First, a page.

After thinking about this dream, John Glenn says, "Some day, somebody is going to have to go back up there and take down that plaque and stuff."
V. The Ticket Window
At the ticket counter to the next world there was an unusually long line. The man behind the counter wore a green eye-shade. He had been, in Life, an injustice-collector. Now those who wanted to get in had to wait in line for him to examine and stamp their papers. Through an odd loophole in the laws of Karma, the injustice-collector had been allowed to take advantage of his access to the records. It seemed that he had known all of these people in his former existence.
First in line was a bus driver who had not stopped for him on a cold and rainy day.
"Wait for the next shift," said the injustice-collector to the bus driver, "I'm not authorized to admit municipal employees!"
To a ragged young couple who had committed suicide together sharing a heroin overdose he gave free tickets without hesitation. They had stepped in front of a saleslady who, the ticket man remembered, had worked at Sears. The saleslady was furious. "Why did you wait on that trash before me? I was here first!"
"Well, you know," he winked, "They have connections." Then as she handed him her money, the injustice-collector informed her, "Oh, I'm sorry, but it is against the law for me to make change."
Next in line was the personnel manager of a large plastics factory. He instructed this man to return to Earth (somehow) and there to fill out a "proper" application form in quintuplicate listing all of the numerals he had ever used in all of his past lives. He was to attach extra pages if necessary.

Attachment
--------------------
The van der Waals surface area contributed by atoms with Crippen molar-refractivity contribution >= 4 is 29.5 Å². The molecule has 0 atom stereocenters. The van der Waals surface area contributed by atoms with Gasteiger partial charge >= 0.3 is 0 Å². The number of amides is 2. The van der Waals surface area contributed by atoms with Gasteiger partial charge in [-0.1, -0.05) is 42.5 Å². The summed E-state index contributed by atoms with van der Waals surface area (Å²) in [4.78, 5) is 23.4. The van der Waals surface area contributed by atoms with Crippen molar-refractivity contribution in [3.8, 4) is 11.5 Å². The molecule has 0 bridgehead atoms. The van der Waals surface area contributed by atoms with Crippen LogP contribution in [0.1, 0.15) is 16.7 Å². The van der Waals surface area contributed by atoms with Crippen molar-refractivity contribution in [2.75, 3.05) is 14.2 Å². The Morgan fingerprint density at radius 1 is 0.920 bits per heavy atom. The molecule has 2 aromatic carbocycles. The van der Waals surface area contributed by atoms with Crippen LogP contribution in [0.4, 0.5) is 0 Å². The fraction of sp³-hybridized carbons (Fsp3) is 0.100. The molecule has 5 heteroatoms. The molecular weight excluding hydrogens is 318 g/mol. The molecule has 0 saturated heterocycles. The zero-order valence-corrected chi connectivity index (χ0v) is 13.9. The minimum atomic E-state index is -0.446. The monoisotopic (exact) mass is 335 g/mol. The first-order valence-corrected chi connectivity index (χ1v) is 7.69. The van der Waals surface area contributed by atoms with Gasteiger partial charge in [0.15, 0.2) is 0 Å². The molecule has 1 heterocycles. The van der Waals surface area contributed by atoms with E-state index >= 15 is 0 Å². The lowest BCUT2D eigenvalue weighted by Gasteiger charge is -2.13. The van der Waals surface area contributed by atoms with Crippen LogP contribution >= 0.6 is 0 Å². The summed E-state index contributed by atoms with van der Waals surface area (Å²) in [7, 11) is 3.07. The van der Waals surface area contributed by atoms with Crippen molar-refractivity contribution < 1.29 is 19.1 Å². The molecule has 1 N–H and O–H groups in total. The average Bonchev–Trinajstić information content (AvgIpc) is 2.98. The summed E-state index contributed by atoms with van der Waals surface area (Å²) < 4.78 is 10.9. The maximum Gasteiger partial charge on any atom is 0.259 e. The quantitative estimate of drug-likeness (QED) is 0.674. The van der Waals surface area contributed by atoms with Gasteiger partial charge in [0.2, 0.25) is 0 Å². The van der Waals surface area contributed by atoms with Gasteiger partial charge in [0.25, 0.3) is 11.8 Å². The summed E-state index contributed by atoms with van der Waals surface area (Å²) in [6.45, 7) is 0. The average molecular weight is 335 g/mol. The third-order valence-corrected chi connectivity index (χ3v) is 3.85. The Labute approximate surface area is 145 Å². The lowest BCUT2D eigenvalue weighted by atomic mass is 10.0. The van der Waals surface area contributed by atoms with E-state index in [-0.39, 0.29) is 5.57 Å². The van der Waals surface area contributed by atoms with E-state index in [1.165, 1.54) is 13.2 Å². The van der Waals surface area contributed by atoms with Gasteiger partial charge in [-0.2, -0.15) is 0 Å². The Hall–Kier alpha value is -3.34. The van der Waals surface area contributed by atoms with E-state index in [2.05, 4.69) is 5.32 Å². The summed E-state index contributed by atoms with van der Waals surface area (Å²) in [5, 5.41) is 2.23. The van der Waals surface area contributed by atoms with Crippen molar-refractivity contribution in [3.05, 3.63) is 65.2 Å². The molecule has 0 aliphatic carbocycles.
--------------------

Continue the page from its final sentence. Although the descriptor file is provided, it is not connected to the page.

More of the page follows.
Finally, as an especially obnoxious post office clerk, who had previously held a job similar to the injustice-collector's present one, approached the window, the injustice-collector noticed that it was precisely five o'clock. Smiling sweetly at the clerk, he slammed down his gate on which were the words: THIS WINDOW CLOSED FOR THE DURATION.
VI. Pardon My Dust
Once there was an angel from a faraway galaxy of heaven who was sent to earth both to learn and to teach. The angel was so zealous that he went native and soon become indistinguishable from the other creatures on that planet. He even went so far as to steep himself in degradation and corruption and got dirt under his fingernails.
One morning as he lay in the gutter dying of a gin and benzedrine hangover, two messengers arrived at his side to take him home. "No," he told them, "I am simply not ready to go yet. The earth is my home now. I am involved with these people and I am up to my ass in commitments. Besides, this is academically a fascinating place. The earth, you must remember, is unique amongst planets for its earthiness!"